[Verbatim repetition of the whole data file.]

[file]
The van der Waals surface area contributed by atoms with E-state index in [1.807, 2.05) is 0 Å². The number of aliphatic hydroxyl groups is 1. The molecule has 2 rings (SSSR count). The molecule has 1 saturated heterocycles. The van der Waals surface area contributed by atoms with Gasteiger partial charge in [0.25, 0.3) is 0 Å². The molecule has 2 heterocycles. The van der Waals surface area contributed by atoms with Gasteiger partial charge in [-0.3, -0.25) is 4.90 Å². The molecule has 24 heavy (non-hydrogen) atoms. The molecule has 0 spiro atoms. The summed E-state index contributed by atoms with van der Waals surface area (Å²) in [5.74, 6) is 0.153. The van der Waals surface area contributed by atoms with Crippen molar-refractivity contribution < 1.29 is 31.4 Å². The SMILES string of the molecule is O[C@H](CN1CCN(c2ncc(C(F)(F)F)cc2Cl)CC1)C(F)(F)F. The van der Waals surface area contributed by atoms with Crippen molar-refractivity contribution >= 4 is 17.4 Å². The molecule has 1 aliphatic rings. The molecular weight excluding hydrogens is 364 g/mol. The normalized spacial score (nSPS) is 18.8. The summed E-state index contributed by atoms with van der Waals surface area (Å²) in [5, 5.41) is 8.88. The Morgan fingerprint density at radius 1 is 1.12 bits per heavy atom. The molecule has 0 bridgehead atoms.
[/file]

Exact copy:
The van der Waals surface area contributed by atoms with E-state index in [1.807, 2.05) is 0 Å². The number of aliphatic hydroxyl groups is 1. The molecule has 2 rings (SSSR count). The molecule has 1 saturated heterocycles. The van der Waals surface area contributed by atoms with Gasteiger partial charge in [0.25, 0.3) is 0 Å². The molecule has 2 heterocycles. The van der Waals surface area contributed by atoms with Gasteiger partial charge in [-0.3, -0.25) is 4.90 Å². The molecule has 24 heavy (non-hydrogen) atoms. The molecule has 0 spiro atoms. The summed E-state index contributed by atoms with van der Waals surface area (Å²) in [5.74, 6) is 0.153. The van der Waals surface area contributed by atoms with Crippen molar-refractivity contribution < 1.29 is 31.4 Å². The SMILES string of the molecule is O[C@H](CN1CCN(c2ncc(C(F)(F)F)cc2Cl)CC1)C(F)(F)F. The van der Waals surface area contributed by atoms with Crippen molar-refractivity contribution >= 4 is 17.4 Å². The molecule has 1 aliphatic rings. The molecular weight excluding hydrogens is 364 g/mol. The normalized spacial score (nSPS) is 18.8. The summed E-state index contributed by atoms with van der Waals surface area (Å²) in [5, 5.41) is 8.88. The Morgan fingerprint density at radius 1 is 1.12 bits per heavy atom. The molecule has 0 bridgehead atoms.